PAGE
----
Reports emerged that hackers have demanded bitcoin as ransom from users of vulnerable cameras sold by Amazon and its subsidiary Ring. 

Bitcoin is constantly being used as a means of extracting payment, blackmailing people, and demanding ransom in exchange for data.
Ransomware attacks are ones, where hackers infect users’ devices, encrypt their files, and then demand a bitcoin payment in order to grant the victim a decryption key. In some cases, these attacks can be extremely damaging, which was seen when ransom seeking hackers locked 10 years’ worth of government data in Argentina and demanded Bitcoin in order for the files to be returned.
However, the more recent misuse of bitcoin in this way was reported as part of a lawsuit against Amazon and its subsidiary, Ring.
Hackers Demand Bitcoin Ransomware from Ring Camera Users
According to a lawsuit against Amazon and Ring, the two companies are being sued for $5 million after they sold vulnerable cameras to their users. Apart from the plaintiff, Alabama’s John Baker Orange, multiple other families from across the US have reported being disturbed and harassed by online criminals who hacked their cameras.
So far, at least four families have reported similar issues from Georgia, Florida, Mississippi, and Texas. Customers have reported that hackers have used their outdoors cameras for spying on them, talking to their children and encouraging ‘destructive behavior,’ and, as mentioned, they demanded bitcoin ransom in order to leave them alone.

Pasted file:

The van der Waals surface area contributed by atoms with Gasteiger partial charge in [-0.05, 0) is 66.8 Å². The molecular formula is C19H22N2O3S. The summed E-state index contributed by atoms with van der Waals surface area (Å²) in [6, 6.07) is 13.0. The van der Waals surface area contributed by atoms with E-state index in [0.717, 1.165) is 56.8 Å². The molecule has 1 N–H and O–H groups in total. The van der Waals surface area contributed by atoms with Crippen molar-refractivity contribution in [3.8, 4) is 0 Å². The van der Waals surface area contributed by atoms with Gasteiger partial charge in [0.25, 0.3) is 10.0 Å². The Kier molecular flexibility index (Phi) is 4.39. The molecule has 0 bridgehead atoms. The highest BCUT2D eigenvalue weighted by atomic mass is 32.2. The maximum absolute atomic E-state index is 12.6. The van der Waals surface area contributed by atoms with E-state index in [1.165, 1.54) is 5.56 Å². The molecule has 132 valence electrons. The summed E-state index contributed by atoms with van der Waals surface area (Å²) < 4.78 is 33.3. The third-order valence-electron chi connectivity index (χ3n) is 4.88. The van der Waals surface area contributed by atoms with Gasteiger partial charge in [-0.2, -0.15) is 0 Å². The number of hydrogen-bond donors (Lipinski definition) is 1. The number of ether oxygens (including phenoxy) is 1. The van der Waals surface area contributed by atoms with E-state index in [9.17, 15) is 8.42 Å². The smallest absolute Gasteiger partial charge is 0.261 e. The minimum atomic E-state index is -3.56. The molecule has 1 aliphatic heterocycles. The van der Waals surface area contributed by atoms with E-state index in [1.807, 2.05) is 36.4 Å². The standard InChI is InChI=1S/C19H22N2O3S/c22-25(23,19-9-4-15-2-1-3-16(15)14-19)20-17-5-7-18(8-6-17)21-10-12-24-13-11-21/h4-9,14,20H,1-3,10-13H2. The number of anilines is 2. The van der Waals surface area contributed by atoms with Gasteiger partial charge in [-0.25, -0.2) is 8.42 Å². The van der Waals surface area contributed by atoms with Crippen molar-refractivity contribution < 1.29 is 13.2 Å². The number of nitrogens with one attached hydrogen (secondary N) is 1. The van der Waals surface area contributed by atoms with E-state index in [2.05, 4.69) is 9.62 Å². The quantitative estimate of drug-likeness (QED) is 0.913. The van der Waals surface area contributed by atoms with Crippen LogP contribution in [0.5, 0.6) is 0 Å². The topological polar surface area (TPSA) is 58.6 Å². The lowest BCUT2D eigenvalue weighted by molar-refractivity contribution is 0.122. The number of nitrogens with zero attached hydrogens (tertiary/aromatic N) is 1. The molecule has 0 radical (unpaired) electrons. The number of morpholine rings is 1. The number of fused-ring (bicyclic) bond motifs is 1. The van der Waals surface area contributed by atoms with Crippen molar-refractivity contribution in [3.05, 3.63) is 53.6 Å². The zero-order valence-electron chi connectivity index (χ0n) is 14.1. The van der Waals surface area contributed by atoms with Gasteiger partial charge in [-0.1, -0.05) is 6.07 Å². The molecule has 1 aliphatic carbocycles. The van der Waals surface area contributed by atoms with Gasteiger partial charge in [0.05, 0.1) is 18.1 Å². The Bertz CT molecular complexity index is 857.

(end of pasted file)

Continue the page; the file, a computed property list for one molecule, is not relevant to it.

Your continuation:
Cameras that operate via Wi-Fi, just like any other IoT device, come with default passwords that any hacker can use to gain access to the device. 
Ring’s Response: Customers are to Blame for the Hack
Ring itself seems certain that its products do not have a security flaw. The cameras are generally affordable, easy to install, and very user-friendly. However, when it comes to the strength of the password, it depends on the customer’s choice.
The company has refused to share any details regarding the legal side of things but did respond to accusations of selling vulnerable products. Ring stated that the flaw likely lies with the consumers themselves, as the company assumes that the buyers did not properly secure their devices.
According to the firm, consumers either did not change these passwords, or they used weak passwords that they used for their online accounts, and that were compromised in one of the countless hacking attacks.
This, among other cases, demonstrates how creative online criminals can get when it comes to extracting money from people. Not only are they hacking devices that allow them to spy on innocent consumers, but they also demand payments in form of cryptocurrency, which are much more difficult to track than traditional money.
These cases show that even the most revolutionary technologies can be misused for personal gain, which, in the end, continues to spoil the reputation that bitcoin and other digital currencies are trying hard to build.
Do you think that Ring is right and that security breaches on its cameras are customers’ fault? Let us know your thoughts in the comments below.

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